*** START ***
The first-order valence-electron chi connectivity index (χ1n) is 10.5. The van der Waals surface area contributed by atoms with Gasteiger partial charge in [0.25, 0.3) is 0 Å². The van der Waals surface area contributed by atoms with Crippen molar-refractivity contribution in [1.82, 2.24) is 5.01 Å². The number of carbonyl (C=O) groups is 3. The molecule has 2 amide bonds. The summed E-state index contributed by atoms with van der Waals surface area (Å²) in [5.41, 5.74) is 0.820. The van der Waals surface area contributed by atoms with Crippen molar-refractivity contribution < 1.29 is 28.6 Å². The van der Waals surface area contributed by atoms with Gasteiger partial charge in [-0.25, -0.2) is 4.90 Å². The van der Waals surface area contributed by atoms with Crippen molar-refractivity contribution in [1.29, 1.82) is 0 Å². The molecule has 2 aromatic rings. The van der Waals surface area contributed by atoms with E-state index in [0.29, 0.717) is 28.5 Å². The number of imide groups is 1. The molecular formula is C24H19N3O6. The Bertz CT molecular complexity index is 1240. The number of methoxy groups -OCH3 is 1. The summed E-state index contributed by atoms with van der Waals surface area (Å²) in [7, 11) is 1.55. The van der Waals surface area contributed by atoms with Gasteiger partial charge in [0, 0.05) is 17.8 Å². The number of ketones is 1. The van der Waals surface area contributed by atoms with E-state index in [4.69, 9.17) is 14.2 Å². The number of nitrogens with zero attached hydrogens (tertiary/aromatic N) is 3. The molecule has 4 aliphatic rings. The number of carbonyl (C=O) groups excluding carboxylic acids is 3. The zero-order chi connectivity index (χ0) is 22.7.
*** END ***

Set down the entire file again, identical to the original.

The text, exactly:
The first-order valence-electron chi connectivity index (χ1n) is 10.5. The van der Waals surface area contributed by atoms with Gasteiger partial charge in [0.25, 0.3) is 0 Å². The van der Waals surface area contributed by atoms with Crippen molar-refractivity contribution in [1.82, 2.24) is 5.01 Å². The number of carbonyl (C=O) groups is 3. The molecule has 2 amide bonds. The summed E-state index contributed by atoms with van der Waals surface area (Å²) in [5.41, 5.74) is 0.820. The van der Waals surface area contributed by atoms with Crippen molar-refractivity contribution < 1.29 is 28.6 Å². The van der Waals surface area contributed by atoms with Gasteiger partial charge in [-0.25, -0.2) is 4.90 Å². The van der Waals surface area contributed by atoms with Crippen molar-refractivity contribution in [1.29, 1.82) is 0 Å². The molecule has 2 aromatic rings. The van der Waals surface area contributed by atoms with E-state index in [0.29, 0.717) is 28.5 Å². The number of imide groups is 1. The molecular formula is C24H19N3O6. The Bertz CT molecular complexity index is 1240. The number of methoxy groups -OCH3 is 1. The summed E-state index contributed by atoms with van der Waals surface area (Å²) in [7, 11) is 1.55. The van der Waals surface area contributed by atoms with Gasteiger partial charge in [0, 0.05) is 17.8 Å². The number of ketones is 1. The van der Waals surface area contributed by atoms with E-state index in [4.69, 9.17) is 14.2 Å². The number of nitrogens with zero attached hydrogens (tertiary/aromatic N) is 3. The molecule has 4 aliphatic rings. The number of carbonyl (C=O) groups excluding carboxylic acids is 3. The zero-order chi connectivity index (χ0) is 22.7.